Candidates and their consultants need to up their advertising game in order to be effective in a media market saturated with spending by outside groups.
The recent Supreme Court ruling in the McCutcheon case was expected to tip the balance of spending power back in favor of candidates and national parties. But a new report from the Wesleyan Media Project shows that ad spending by outside groups is dwarfing candidate output.
In 2014 Senate races, for instance, outside groups are responsible for 59 percent of TV ad airings — a 64 percentage increase from 2012. The Project estimated that $43.1 million has been spent on broadcast and national cable ads so far, which is a 45-percent jump over ad airings in Senate races at this point in the last cycle.
In some states, the percentage of airings by outside groups is overwhelming. In North Carolina, outside groups sponsored 90 percent of the ads, and groups have sponsored more than three-in-four ads in Michigan, Louisiana, Kentucky and Alaska, according to the report.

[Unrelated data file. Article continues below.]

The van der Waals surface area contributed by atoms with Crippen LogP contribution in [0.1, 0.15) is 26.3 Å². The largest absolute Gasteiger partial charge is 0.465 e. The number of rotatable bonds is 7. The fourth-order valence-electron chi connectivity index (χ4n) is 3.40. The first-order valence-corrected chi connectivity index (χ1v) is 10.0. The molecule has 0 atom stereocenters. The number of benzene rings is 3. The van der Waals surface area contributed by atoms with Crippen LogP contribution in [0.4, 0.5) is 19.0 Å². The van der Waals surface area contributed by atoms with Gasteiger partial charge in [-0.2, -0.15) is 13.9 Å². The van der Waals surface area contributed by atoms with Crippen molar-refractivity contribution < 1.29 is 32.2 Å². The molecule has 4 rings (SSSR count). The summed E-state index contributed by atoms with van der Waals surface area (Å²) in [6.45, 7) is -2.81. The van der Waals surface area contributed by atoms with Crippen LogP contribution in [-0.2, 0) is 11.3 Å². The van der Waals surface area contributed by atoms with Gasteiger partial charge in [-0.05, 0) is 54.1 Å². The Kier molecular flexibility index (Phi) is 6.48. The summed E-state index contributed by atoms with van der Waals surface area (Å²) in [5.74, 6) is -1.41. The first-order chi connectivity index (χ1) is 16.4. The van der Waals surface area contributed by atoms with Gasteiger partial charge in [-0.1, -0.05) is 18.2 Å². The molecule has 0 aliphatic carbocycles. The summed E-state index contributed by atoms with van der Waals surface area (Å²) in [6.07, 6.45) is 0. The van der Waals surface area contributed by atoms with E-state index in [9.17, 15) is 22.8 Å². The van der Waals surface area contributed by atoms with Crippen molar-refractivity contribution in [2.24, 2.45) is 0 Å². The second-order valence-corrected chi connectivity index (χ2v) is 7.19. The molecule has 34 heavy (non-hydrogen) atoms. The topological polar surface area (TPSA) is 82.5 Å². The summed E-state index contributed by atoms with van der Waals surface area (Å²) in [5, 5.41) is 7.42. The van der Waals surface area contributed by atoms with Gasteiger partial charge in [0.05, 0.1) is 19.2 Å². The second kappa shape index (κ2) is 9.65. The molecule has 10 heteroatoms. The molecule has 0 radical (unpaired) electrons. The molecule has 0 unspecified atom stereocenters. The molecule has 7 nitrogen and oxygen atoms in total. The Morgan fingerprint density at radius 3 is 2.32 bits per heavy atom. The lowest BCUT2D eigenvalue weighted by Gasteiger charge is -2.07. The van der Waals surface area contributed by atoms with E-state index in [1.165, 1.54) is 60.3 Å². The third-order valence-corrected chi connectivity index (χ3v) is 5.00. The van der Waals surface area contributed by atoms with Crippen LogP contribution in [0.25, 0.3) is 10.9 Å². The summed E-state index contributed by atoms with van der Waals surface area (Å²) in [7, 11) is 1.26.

“Up to this point, outside groups are controlling the issue agenda in many Senate races,” stated Travis Ridout, co-director of the Wesleyan Media Project. “I almost feel sorry for the candidates as their voices are being drowned out.”
So what’s that mean for candidates?
“It means they often carry less of the negative message and they need to be more disciplined than ever about not having too many message points, too many spots and too many creative concepts in their ads and communications,” John Rowley, a Democratic media strategist, tells C&E. “You need a visual theme and brand, and stick with it because your ads may be one set of 8-10 ads that are running.”
With the outside groups having such an enormous spending advantage, their ads may start influencing the spots candidates are running.
“This may get so upside down and out of control that instead of outside groups taking their cues from the candidate’s message — that candidates start running the race the outside groups suggest because they have dramatically more resources to communicate and do research messaging,” Rowley says.